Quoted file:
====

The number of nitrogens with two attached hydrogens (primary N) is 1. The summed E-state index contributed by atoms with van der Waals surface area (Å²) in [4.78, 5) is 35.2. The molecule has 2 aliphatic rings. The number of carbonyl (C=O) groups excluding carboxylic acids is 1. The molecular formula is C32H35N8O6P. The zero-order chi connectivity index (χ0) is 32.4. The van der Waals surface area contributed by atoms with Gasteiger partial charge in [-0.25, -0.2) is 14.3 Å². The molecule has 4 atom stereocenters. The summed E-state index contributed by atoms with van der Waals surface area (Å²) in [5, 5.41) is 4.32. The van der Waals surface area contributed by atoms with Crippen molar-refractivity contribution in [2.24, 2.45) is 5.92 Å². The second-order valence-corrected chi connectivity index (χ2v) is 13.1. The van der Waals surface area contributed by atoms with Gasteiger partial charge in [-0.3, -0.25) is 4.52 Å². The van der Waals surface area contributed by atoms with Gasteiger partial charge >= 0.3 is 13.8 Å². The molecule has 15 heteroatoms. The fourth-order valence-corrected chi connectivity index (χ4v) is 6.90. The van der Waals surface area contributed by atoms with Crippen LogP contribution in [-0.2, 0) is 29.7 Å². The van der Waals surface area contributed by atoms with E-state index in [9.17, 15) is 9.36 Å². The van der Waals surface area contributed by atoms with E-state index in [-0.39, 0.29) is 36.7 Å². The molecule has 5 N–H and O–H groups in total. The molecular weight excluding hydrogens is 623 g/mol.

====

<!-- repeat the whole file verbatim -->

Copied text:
The number of nitrogens with two attached hydrogens (primary N) is 1. The summed E-state index contributed by atoms with van der Waals surface area (Å²) in [4.78, 5) is 35.2. The molecule has 2 aliphatic rings. The number of carbonyl (C=O) groups excluding carboxylic acids is 1. The molecular formula is C32H35N8O6P. The zero-order chi connectivity index (χ0) is 32.4. The van der Waals surface area contributed by atoms with Gasteiger partial charge in [-0.25, -0.2) is 14.3 Å². The molecule has 4 atom stereocenters. The summed E-state index contributed by atoms with van der Waals surface area (Å²) in [5, 5.41) is 4.32. The van der Waals surface area contributed by atoms with Crippen molar-refractivity contribution in [2.24, 2.45) is 5.92 Å². The second-order valence-corrected chi connectivity index (χ2v) is 13.1. The van der Waals surface area contributed by atoms with Gasteiger partial charge in [-0.3, -0.25) is 4.52 Å². The van der Waals surface area contributed by atoms with Gasteiger partial charge >= 0.3 is 13.8 Å². The molecule has 15 heteroatoms. The fourth-order valence-corrected chi connectivity index (χ4v) is 6.90. The van der Waals surface area contributed by atoms with Crippen LogP contribution in [-0.2, 0) is 29.7 Å². The van der Waals surface area contributed by atoms with E-state index in [9.17, 15) is 9.36 Å². The van der Waals surface area contributed by atoms with E-state index in [-0.39, 0.29) is 36.7 Å². The molecule has 5 N–H and O–H groups in total. The molecular weight excluding hydrogens is 623 g/mol.